Fifth game in the category is Johnny Smiter III, which is actually a fourth installment of Johnny in the js13kGames competition by the same author, who constantly plays with various game mechanics and styles. In this episode, the main character can get some help from The Great Mage Coil, who will assist them in the journey and allow to see sacred numbers within the shadows.

The improvements

Make sure to check other entries from the category, as you'll find more interesting takes on Web Monetization. From those in the second part of the ranking one main issue arise – the bonus is not clear or visible enough. Many entries mention this only on the entry's page, and not in-game, which might be confusing if someone jumps into the gameplay directly.

Another case is bonuses that you don't get immediately – extra level at the end of the game is something not too many will actually experience, even more if it's a surprise to the player. Clearly stating what is the difference between the regular gaming experience and Coil-boosted is something more games have to incorporate if they want to be successful.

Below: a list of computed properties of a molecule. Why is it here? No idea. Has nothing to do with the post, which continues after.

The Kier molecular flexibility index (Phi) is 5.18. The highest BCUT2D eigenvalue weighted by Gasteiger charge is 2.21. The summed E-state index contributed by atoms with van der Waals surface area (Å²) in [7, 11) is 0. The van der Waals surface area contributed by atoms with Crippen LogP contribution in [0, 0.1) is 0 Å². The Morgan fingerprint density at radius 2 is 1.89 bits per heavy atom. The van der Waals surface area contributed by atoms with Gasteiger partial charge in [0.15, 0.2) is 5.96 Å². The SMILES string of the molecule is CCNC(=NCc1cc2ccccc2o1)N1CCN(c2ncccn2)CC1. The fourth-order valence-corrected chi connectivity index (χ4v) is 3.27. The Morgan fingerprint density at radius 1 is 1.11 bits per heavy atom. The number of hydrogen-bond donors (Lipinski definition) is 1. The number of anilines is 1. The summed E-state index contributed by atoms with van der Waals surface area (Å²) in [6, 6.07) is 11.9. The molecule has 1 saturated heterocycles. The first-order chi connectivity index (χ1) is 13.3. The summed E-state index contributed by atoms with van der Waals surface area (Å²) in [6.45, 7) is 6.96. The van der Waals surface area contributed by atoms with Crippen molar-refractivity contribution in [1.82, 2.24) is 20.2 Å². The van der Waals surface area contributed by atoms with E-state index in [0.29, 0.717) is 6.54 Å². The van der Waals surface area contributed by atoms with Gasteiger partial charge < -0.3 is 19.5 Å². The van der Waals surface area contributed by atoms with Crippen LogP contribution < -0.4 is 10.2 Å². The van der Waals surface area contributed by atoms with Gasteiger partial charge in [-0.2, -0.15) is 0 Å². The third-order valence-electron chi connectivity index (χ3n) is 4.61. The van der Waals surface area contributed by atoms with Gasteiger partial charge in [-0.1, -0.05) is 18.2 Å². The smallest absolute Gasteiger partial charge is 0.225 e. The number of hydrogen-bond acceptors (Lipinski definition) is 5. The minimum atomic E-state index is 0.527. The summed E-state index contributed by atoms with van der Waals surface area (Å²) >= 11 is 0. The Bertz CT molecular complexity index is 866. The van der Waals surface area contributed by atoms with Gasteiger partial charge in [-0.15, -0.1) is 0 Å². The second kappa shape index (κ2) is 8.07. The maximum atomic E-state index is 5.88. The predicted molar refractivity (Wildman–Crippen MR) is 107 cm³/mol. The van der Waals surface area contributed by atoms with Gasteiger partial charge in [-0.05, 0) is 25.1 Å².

The summary

Make sure to check the top5 picks from the experts, and best entries from given criteria as well. The voting app is full of comments from the developers themselves on each other's games. Lots of positive feedback from the experts can be found on the pages of given entries as well. The Web Monetization category got more expert comments per entry than the competition average (4 vs 2) on purpose to award developers who decided to participate.

I also decided to offer a Nintendo Switch for the best entry on top of free Coil memberships, since WebXR category had hardware prizes in the past few years, and it made sense to award something “big” here as well, beside standard software licenses. This combination of easy to get, guaranteed prize for everybody and something unique for the best games seems to work the best.

Last year's Web Monetization category was supported by Coil directly, while this time it was covered by the Grant for the Web program, for which I'm really thankful for – it would be a lot harder to run the competition and spend months of work on it without their help.

Overall, I think it went great, and I can't wait for 2021 as it'll be a tenth edition. I'm excited to see what people will come up with after another twelve months of experiments with Web Monetization!


FOURFOLD by @saud

ROAR by @stas